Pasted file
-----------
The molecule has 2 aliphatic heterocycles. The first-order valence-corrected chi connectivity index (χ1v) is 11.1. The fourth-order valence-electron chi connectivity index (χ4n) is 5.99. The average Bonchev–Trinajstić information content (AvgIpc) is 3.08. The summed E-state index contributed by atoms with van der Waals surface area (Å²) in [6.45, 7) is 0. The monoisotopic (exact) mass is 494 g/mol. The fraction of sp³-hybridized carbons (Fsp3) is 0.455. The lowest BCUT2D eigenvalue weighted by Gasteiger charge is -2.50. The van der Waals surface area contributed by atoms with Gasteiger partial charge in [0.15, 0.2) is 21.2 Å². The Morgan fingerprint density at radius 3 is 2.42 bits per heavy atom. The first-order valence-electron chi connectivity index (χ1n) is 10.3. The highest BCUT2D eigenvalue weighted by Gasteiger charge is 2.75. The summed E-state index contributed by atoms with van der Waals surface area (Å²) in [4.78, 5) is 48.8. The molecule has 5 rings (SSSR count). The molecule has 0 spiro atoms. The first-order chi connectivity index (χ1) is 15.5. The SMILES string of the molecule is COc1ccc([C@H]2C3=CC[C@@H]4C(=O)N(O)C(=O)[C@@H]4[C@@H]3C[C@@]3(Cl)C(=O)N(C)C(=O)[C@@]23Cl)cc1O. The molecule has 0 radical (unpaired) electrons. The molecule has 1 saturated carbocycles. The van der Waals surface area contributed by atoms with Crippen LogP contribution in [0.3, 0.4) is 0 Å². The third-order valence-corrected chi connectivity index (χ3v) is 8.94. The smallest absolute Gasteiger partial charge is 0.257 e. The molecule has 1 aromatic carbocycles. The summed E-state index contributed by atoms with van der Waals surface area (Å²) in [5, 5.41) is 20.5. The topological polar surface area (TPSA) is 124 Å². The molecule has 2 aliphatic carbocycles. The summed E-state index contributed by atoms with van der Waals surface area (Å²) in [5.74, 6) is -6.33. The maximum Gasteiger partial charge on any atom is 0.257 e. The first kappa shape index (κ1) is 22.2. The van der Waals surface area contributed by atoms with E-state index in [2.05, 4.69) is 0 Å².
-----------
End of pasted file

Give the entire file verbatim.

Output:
The molecule has 2 aliphatic heterocycles. The first-order valence-corrected chi connectivity index (χ1v) is 11.1. The fourth-order valence-electron chi connectivity index (χ4n) is 5.99. The average Bonchev–Trinajstić information content (AvgIpc) is 3.08. The summed E-state index contributed by atoms with van der Waals surface area (Å²) in [6.45, 7) is 0. The monoisotopic (exact) mass is 494 g/mol. The fraction of sp³-hybridized carbons (Fsp3) is 0.455. The lowest BCUT2D eigenvalue weighted by Gasteiger charge is -2.50. The van der Waals surface area contributed by atoms with Gasteiger partial charge in [0.15, 0.2) is 21.2 Å². The Morgan fingerprint density at radius 3 is 2.42 bits per heavy atom. The first-order valence-electron chi connectivity index (χ1n) is 10.3. The highest BCUT2D eigenvalue weighted by Gasteiger charge is 2.75. The summed E-state index contributed by atoms with van der Waals surface area (Å²) in [4.78, 5) is 48.8. The molecule has 5 rings (SSSR count). The molecule has 0 spiro atoms. The first-order chi connectivity index (χ1) is 15.5. The SMILES string of the molecule is COc1ccc([C@H]2C3=CC[C@@H]4C(=O)N(O)C(=O)[C@@H]4[C@@H]3C[C@@]3(Cl)C(=O)N(C)C(=O)[C@@]23Cl)cc1O. The molecule has 0 radical (unpaired) electrons. The molecule has 1 saturated carbocycles. The van der Waals surface area contributed by atoms with Crippen LogP contribution in [0.3, 0.4) is 0 Å². The third-order valence-corrected chi connectivity index (χ3v) is 8.94. The smallest absolute Gasteiger partial charge is 0.257 e. The molecule has 1 aromatic carbocycles. The summed E-state index contributed by atoms with van der Waals surface area (Å²) in [5, 5.41) is 20.5. The topological polar surface area (TPSA) is 124 Å². The molecule has 2 aliphatic carbocycles. The summed E-state index contributed by atoms with van der Waals surface area (Å²) in [5.74, 6) is -6.33. The maximum Gasteiger partial charge on any atom is 0.257 e. The first kappa shape index (κ1) is 22.2. The van der Waals surface area contributed by atoms with E-state index in [2.05, 4.69) is 0 Å².